Redefining Best Practices in Three Key Treatment Areas at Congress of Neurological Surgeons Annual Meeting
SCHAUMBURG, IL – Oct. 1, 2013 – The Congress of Neurological Surgeons (CNS) will offer a bold new educational format at its Annual Meeting, October 19-23, 2013, at the Moscone West Convention Center in San Francisco. For the first time, Controversy Sessions – one each on Oct. 21, 22 and 23 – will provide a forum for leading neurosurgeons to debate different treatment approaches for three of the most challenging topics facing the field today.
“This type of dialogue is critical for continuing education in our field,” said Ali R. Rezai, MD, President of CNS. “Objective examination of different approaches to the treatment of neurosurgical disease will challenge us to open our minds to new perspectives, embrace the best of what past experience and the latest technology provide, and encourage us to push the envelope on what is possible.”
Spinal Cord Injuries and the Debate Related to Steroid Use
Monday, Oct. 21, 8:00 a.m.
R. John Hurlbert vs. Michael G. Fehlings
Moderator: James S. Harrop
In March of this year, the Joint Section on Disorders of the Spine and Peripheral Nerves of the CNS and the American Association of Neurological Surgeons issued a recommendation against the use of steroids in acute spinal cord injury in the first 24 to 48 hours after an injury is sustained. This represented a change from the Section’s previously issued guidelines in 2002. The new recommendation states, “Administration of methylprednisolone (MP) for the treatment of acute SCI is not recommended.” The standard was revised based on lack of medical evidence supporting benefits of these drugs’ use in the clinical setting.
Despite this change in approach, opinions remain divided. During this Controversy Session, R. John Hurlbert, MD, will present the case against steroid use, agreeing with the new Guidelines that the risks of MP use outweigh any potential benefits.
“Many physicians continue to prescribe steroids for acute spinal cord injury even today,” said Dr. Hurlbert. “However, a study showed that 70 percent do so because of the perception that everyone else does, or out of fear of litigation. Only 17 percent prescribe steroids because they believe them to be efficacious.”
On the other side of the issue, Michael G. Fehlings, MD, will present a case for the careful use of MP in certain circumstances. “Judicious use of high-dose steroids in acute SCI … continues to be an option for initial treatment [and] can reduce associated complications,” said Dr. Fehlings.
Open Craniotomy vs. Minimally Invasive Endoscopic Approach to Tumors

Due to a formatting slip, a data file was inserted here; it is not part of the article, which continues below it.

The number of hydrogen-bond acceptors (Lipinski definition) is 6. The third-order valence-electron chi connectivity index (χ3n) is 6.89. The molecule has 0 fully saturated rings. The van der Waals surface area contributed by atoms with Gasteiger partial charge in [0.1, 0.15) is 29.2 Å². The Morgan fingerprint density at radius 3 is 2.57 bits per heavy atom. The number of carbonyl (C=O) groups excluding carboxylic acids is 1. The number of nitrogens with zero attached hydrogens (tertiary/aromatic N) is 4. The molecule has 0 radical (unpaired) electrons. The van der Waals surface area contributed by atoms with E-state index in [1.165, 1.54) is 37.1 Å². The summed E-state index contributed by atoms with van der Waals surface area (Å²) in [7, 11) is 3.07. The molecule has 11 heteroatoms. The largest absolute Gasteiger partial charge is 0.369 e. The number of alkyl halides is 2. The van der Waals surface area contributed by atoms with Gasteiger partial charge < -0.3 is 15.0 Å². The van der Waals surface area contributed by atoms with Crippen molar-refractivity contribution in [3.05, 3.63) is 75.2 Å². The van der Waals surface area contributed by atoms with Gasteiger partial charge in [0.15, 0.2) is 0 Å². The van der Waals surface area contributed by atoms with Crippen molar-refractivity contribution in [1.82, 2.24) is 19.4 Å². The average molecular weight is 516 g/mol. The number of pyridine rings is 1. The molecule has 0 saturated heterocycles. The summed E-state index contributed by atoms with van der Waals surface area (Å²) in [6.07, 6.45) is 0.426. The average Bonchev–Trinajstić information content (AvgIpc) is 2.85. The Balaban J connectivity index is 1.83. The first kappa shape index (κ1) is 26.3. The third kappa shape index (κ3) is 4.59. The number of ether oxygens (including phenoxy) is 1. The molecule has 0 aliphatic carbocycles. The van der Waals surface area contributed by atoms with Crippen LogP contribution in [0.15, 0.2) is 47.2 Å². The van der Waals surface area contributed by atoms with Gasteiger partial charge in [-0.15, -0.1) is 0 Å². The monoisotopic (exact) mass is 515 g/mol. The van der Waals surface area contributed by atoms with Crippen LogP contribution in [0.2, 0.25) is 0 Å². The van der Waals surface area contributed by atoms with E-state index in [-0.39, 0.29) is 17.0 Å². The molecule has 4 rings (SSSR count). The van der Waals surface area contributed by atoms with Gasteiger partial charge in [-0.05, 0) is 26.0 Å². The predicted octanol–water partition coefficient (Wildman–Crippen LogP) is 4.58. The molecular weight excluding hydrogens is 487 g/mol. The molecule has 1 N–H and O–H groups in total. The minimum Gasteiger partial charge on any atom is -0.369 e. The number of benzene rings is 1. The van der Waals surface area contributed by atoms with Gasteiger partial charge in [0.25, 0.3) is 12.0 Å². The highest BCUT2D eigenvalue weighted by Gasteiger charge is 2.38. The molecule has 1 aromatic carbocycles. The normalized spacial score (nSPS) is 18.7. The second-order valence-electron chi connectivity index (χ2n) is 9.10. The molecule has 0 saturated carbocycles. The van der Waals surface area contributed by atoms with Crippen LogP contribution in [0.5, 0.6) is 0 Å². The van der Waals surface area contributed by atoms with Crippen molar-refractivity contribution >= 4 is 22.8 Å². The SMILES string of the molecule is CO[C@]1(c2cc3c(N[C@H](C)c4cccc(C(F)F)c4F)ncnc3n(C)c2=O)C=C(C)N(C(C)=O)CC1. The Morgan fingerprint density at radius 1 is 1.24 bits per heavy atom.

Tuesday, Oct. 22, 7:57 a.m.
Open: Laligam N. Sekhar
Endoscopic: Theodore H. Schwartz
Moderator: William T. Couldwell
This session will address the advantages and limitations of open craniotomy procedures vs. minimally invasive endoscopic approaches for tumor removal. Both preeminent neurosurgeons in their respective fields, Drs. Sekhar and Schwartz will present a vigorous debate on the various glioma removal techniques available today.
Dr. Sekhar treats some of the most difficult conditions, including tumors other neurosurgeons have diagnosed as inoperable. He will present the case for open procedures. “I see a lot of difficult brain tumors, such as massive tumors or those in the middle of the brain,” said Dr. Sekhar. He has pioneered several techniques, including bypass procedures for both tumors and aneurysms, and skull base surgery to deal with meningiomas, acoustic neuromas, pituitary tumors and chordomas.
Arguing for the other side, Dr. Schwartz is known as a pioneer in the development of endoscopic neurosurgical techniques, and leads workshops around the world on the topic. “These endoscopic procedures are not just the future of skull base surgery, they are the present,” he said. “Every patient deserves access to the most effective, least invasive procedures available.”
Open Microsurgical Repair vs. Endovascular Approach to Aneurysms
Wednesday, Oct. 23, 8:22 a.m.
Open: Robert F. Spetzler
Endovascular: Robert H. Rosenwasser
Moderator: H. Hunt Batjer
This session will present two sides to the debate on aneurysm treatment. Dr. Spetzler will argue for traditional open procedures, emphasizing that not all lesions are amenable to endovascular treatment. “Direct microsurgical repair is the appropriate treatment for many patients, which should not be supplanted by endovascular therapy simply because of the perceived difficulties and risks associated with surgery for basilar artery aneurysms,” said Dr. Spetzler. During the Controversy Session, he will argue that especially the most complex cerebral aneurysms (basil apex aneurysms) must involve the “meticulous exercise of the basic tenets of aneurysm surgery … to optimize patient outcomes.”
Presenting for the opposing view, Dr. Rosenwasser will argue the benefits of the endovascular approach to aneurysms in appropriate cases. “Continued advancements in technology and supportive clinical data will allow endovascular therapy to become a more durable mode of treatment,” he said. “Improvements in surgical equipment and techniques … have broadened the appropriate indications for coil embolization … and are likely to continue.”
The CNS Annual Meeting is an essential destination for medical professionals and others seeking to learn about important medical advances in the field of neurosurgery. Register now at www.cns.org for the opportunity to participate in these must-attend Controversy Sessions, plus many other cutting-edge educational sessions and networking opportunities!